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General News of Saturday, 29 April 2017

Source: Class FM

Visa fraud: Jon Benjamin’s actions ‘highly problematic’ – Lawyer

The decision by the UK’s High Commissioner to Ghana, Jon Benjamin, to copy some other embassies the letter he wrote to the Speaker of Ghana’s Parliament on the alleged visa fraud involving some Members of Parliament is not the best, Gary Nimako, a private legal practitioner, has said.

According to him, copying those embassies was only meant to prejudice their minds against the MPs involved in the matter, a situation that is unacceptable because those alleged offences were only committed in the UK.

Four lawmakers have been cited in separate alleged visa offences by the UK government and a 10-year visa ban placed on them.

The four are Richard Acheampong, MP for Bia East in the Western Region; Joseph Benhazin Dahah, MP for Asutifi North (Ntotroso) in the Brong Ahafo Region; Johnson Kwaku Adu, MP for Ahafo Ano South West in the Ashanti Region, and George Boakye, former MP for Asunafo South .

A confidential letter written to the Speaker of Parliament by the UK government through the UK High Commissioner to Ghana, Mr Jon Benjamin, said the four MPs violated UK visa regulations on different occasions by either providing false information for their visa applications or facilitating the visas of some relatives who overstayed their visas in the UK.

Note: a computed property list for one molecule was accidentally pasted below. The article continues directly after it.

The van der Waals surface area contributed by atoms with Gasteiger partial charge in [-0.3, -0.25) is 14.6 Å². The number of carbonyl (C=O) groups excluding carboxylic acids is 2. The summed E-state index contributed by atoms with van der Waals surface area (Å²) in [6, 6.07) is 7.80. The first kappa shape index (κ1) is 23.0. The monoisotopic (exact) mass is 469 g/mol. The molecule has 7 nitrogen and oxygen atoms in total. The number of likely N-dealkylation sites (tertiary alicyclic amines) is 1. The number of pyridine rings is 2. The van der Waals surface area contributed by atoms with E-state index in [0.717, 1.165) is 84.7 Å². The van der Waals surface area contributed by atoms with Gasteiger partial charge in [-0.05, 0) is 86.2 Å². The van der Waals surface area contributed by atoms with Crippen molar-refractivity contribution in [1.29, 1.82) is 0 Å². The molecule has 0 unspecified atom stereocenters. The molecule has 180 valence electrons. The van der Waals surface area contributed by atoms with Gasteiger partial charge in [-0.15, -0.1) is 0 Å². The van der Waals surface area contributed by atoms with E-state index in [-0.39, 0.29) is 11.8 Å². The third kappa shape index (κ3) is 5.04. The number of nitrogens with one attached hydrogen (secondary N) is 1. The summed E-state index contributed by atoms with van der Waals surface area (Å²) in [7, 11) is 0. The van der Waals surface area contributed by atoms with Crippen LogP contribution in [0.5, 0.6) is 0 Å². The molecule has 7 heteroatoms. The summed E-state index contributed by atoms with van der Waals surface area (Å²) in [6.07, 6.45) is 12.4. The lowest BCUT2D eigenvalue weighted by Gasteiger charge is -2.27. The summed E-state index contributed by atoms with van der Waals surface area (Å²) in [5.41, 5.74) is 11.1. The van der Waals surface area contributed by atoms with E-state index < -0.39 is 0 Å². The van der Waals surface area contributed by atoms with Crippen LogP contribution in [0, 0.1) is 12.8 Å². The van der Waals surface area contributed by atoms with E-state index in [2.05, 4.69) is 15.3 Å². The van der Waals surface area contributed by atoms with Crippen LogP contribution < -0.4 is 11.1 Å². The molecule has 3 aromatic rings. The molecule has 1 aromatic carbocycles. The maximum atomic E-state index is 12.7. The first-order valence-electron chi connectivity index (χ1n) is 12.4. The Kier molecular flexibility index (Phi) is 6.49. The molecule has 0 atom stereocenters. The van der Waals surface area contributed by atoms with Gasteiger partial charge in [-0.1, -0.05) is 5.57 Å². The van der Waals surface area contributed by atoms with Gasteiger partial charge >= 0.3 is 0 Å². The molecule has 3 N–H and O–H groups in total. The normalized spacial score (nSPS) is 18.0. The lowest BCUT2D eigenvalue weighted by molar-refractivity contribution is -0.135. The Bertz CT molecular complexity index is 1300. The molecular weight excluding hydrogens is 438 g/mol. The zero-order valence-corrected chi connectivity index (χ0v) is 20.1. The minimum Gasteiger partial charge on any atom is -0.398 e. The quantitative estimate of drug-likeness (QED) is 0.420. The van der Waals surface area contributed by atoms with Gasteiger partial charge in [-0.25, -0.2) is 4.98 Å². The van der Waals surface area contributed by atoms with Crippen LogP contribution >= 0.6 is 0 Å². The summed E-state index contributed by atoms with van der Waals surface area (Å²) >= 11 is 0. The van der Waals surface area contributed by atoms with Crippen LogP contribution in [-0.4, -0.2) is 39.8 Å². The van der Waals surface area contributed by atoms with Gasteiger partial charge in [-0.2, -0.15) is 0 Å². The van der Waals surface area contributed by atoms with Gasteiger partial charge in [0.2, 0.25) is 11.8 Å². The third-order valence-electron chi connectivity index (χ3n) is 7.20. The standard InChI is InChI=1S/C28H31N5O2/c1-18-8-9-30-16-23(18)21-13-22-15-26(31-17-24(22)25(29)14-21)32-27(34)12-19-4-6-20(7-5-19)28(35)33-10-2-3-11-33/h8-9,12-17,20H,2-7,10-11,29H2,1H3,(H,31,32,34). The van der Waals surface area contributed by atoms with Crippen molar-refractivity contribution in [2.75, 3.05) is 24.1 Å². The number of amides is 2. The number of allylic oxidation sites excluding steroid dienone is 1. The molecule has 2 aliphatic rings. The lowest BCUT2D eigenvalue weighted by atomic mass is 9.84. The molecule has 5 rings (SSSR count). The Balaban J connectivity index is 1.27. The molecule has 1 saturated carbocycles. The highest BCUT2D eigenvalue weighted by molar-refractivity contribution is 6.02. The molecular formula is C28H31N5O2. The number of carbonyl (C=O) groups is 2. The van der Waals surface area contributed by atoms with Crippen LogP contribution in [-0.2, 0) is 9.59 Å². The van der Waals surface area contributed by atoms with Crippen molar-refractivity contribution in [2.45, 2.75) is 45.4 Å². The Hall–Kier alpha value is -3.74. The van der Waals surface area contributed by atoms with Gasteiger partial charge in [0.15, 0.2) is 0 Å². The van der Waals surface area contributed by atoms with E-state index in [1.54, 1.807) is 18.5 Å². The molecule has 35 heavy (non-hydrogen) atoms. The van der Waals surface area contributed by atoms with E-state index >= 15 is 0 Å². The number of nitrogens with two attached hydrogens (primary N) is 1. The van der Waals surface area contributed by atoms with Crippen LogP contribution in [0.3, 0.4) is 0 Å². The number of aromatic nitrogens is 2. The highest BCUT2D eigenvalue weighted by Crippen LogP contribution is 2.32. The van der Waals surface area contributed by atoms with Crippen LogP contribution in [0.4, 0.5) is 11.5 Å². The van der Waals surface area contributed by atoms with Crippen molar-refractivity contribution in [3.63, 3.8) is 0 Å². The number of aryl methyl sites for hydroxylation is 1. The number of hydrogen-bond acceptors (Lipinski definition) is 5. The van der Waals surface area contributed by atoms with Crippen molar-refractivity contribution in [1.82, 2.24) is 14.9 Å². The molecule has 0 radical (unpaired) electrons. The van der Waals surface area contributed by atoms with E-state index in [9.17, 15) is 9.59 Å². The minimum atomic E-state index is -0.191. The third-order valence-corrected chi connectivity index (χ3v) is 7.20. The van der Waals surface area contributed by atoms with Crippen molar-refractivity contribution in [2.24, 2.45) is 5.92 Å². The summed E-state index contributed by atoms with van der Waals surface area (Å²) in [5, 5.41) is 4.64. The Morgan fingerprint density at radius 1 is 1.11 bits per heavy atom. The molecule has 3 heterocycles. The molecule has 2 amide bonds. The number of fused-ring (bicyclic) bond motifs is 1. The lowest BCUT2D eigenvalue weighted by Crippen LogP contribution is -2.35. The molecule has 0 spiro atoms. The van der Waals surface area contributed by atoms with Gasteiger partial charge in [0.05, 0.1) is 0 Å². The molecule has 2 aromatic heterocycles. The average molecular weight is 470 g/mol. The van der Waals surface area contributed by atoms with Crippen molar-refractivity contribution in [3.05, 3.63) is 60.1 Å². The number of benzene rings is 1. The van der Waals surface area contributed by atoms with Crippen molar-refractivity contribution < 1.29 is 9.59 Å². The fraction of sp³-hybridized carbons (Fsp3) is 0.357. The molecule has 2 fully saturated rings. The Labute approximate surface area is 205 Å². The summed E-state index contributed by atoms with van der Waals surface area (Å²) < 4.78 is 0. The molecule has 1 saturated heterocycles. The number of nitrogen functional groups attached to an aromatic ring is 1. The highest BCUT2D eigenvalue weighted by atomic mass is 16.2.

However, commenting on this matter on TV3 on Saturday April 29, Mr Nimako said: “If a letter is to elicit a certain response from the entity that you are addressing, I do not see the need to copy the same letter or the contents to third parties, i.e. the other diplomatic corps.

“The complaint that we have are complaints bordering and touching on matters that happened on UK soil. These complaints did not happen on American soil or Canadian soil; it happened on UK soil. So the question that I ask is:

‘Why the need to copy the American Embassy or the Canadian [High Commission] or any other embassy? The essence of this is to prejudice the minds of those embassies against those individuals, meanwhile what you are seeking to do is that you want the Right Honourable Speaker of Parliament to look into the matter, to investigate and take actions to prevent future occurrence.”

He added: “You [UK High Commissioner] said the matters touch on visa fraud, but I think we should distinguish between visa fraud from people abusing their stay in the UK, i.e. overstaying their permit in the UK. Fraud connotes an idea that some misrepresentations was made or the visa itself has been tampered with.

“If you overstay your visa it is not visa fraud. Let us distinguish the matter clearly: if you overstay you visa, it means you have overstayed your visa and that is a different category. Even that one you can be banned for overstaying your visa, but if you used certain illegal means to procure the visa and in the end it is realised that some misrepresentations were made at the time of procuring the visa, then that is visa fraud.

“And so if you title the letter “visa fraud”, and you wrote a letter to the Speaker of Parliament for some actions to be taken, I do not see the essence of copying that same letter to all the other diplomatic corps.”